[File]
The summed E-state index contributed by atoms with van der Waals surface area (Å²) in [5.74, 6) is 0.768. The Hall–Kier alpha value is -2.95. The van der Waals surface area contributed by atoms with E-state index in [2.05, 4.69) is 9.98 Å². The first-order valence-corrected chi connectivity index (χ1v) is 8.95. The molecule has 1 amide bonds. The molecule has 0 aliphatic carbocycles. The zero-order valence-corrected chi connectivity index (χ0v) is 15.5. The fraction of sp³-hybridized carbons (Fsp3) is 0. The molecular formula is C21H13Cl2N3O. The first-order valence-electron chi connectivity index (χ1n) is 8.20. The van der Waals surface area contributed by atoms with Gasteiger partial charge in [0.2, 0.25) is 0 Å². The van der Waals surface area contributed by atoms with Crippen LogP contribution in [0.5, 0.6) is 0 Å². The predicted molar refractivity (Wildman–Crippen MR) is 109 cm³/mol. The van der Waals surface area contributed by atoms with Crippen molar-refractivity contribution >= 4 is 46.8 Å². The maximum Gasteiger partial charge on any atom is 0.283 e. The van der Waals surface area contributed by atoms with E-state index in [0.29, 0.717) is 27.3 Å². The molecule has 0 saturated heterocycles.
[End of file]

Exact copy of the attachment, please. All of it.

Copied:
The summed E-state index contributed by atoms with van der Waals surface area (Å²) in [5.74, 6) is 0.768. The Hall–Kier alpha value is -2.95. The van der Waals surface area contributed by atoms with E-state index in [2.05, 4.69) is 9.98 Å². The first-order valence-corrected chi connectivity index (χ1v) is 8.95. The molecule has 1 amide bonds. The molecule has 0 aliphatic carbocycles. The zero-order valence-corrected chi connectivity index (χ0v) is 15.5. The fraction of sp³-hybridized carbons (Fsp3) is 0. The molecular formula is C21H13Cl2N3O. The first-order valence-electron chi connectivity index (χ1n) is 8.20. The van der Waals surface area contributed by atoms with Gasteiger partial charge in [0.2, 0.25) is 0 Å². The van der Waals surface area contributed by atoms with Crippen LogP contribution in [0.5, 0.6) is 0 Å². The predicted molar refractivity (Wildman–Crippen MR) is 109 cm³/mol. The van der Waals surface area contributed by atoms with Crippen molar-refractivity contribution >= 4 is 46.8 Å². The maximum Gasteiger partial charge on any atom is 0.283 e. The van der Waals surface area contributed by atoms with E-state index in [0.29, 0.717) is 27.3 Å². The molecule has 0 saturated heterocycles.